Date of Award


Document Type


Degree Name

Master of Science (MS)


Computer Science

First Advisor

Qiuming Zhu


The goal of this thesis is to explore and integrate several existing measurements for ranking the relevance of a set of subject-predicate-object (SPO) triples to a given concept. As we are inundated with information from multiple sources on the World-Wide-Web, SPO similarity measures play a progressively important role in information extraction, information retrieval, document clustering and ontology learning. This thesis is applied in the Cyber Security Domain for identifying and understanding the factors and elements of sociopolitical events relevant to cyberattacks. Our efforts are towards developing an algorithm that begins with an analysis of news articles by taking into account the semantic information and word order information in the SPOs extracted from the articles. The semantic cohesiveness of a user provided concept and the extracted SPOs will then be calculated using semantic similarity measures derived from 1) structured lexical databases; and 2) our own corpus statistics. The use of a lexical database will enable our method to model human common sense knowledge, while the incorporation of our own corpus statistics allows our method to be adaptable to the Cyber Security domain. The model can be extended to other domains by simply changing the local corpus. The integration of different measures will help us triangulate the ranking of SPOs from multiple dimensions of semantic cohesiveness. Our results are compared to rankings gathered from surveys of human users, where each respondent ranks a list of SPO based on their common knowledge and understanding of the relevance evaluations to a given concept. The comparison demonstrates that our integrated SPO similarity ranking scheme closely reflects the human common sense knowledge in a specific domain it addresses.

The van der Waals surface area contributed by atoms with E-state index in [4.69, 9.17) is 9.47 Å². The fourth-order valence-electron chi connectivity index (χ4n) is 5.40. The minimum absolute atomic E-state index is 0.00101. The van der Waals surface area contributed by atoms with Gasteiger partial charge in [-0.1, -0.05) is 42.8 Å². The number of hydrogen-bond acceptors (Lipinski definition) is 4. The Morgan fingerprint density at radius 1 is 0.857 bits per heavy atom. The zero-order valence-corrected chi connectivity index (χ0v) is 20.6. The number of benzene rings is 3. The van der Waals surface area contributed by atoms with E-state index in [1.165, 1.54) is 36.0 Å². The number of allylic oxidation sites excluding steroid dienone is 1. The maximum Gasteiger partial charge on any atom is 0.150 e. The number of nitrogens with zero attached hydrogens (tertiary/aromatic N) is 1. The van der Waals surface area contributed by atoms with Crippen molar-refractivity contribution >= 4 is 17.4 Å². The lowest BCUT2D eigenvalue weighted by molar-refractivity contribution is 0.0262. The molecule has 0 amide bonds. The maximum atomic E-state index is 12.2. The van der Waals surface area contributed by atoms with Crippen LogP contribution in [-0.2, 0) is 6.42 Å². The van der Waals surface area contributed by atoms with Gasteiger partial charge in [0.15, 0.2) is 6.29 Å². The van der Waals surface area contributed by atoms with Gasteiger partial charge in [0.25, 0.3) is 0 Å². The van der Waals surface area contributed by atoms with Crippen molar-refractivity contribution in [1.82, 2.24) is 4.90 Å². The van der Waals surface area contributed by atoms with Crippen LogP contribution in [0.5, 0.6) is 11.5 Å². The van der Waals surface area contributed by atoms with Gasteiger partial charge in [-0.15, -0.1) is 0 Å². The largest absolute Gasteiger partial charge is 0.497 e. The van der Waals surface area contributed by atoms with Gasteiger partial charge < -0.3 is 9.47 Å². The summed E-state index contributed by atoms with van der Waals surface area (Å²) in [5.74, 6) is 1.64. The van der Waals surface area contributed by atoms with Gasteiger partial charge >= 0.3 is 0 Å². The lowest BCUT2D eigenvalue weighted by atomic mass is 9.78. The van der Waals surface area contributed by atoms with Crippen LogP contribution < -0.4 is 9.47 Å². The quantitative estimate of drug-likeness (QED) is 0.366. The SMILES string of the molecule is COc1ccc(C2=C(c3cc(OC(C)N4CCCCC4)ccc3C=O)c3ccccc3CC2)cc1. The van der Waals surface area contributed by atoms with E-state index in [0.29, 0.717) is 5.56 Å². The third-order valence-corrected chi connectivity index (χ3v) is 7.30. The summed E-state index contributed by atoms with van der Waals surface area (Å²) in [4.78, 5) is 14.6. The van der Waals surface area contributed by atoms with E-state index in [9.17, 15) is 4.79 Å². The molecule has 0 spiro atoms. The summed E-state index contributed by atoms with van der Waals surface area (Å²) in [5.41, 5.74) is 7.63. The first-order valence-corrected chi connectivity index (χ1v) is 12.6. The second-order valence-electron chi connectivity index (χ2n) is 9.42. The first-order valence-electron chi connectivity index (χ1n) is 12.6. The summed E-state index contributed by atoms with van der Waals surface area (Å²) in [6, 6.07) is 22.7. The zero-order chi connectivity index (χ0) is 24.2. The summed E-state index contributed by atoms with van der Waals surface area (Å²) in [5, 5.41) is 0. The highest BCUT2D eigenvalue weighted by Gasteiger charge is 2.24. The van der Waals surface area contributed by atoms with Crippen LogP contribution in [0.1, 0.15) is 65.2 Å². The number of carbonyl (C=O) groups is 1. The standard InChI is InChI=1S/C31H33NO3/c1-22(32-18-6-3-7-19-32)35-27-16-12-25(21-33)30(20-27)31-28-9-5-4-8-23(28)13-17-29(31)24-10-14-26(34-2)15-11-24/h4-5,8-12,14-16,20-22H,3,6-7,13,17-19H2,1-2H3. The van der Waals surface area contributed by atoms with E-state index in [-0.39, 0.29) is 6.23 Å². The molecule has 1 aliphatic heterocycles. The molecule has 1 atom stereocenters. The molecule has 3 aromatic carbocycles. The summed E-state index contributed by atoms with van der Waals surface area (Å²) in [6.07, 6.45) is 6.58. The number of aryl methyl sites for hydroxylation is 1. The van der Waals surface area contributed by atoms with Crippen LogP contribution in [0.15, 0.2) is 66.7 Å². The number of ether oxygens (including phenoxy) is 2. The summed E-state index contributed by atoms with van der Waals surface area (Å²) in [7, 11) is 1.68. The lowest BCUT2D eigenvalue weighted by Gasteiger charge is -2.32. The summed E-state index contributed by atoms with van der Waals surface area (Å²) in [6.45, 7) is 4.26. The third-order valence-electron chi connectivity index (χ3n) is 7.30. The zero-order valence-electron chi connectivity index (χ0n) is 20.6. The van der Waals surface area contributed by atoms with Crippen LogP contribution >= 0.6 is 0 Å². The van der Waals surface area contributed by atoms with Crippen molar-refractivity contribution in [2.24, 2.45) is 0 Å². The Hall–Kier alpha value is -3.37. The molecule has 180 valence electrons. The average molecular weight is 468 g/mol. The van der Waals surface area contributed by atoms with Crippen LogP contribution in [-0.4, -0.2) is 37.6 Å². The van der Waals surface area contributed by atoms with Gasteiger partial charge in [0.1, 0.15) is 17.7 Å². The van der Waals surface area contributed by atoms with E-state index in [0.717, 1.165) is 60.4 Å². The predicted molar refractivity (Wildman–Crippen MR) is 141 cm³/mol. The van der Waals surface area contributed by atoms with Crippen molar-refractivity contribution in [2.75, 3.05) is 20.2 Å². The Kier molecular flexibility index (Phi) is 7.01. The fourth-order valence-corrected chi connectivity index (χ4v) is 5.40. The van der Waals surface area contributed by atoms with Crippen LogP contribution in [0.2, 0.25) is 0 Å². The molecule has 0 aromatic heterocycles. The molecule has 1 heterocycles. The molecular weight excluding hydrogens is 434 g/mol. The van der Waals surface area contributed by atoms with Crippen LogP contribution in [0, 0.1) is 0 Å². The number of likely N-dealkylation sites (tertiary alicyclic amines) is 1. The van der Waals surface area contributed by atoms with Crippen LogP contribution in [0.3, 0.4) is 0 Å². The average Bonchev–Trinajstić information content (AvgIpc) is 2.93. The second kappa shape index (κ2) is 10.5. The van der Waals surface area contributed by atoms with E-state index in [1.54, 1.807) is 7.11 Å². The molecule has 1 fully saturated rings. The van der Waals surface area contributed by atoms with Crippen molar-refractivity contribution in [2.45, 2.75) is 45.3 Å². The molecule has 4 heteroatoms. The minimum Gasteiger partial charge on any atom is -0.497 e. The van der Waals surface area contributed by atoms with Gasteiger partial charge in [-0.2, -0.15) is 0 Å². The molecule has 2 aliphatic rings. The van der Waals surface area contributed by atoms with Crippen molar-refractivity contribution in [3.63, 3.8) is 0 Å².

A Thesis Presented to the Department of Computer Science and the Faculty of the Graduate College University of Nebraska In Partial Fulfillment of the Requirements for the Degree Masters of Science University of Nebraska at Omaha. Copyright 2011 Ranjana Kumar.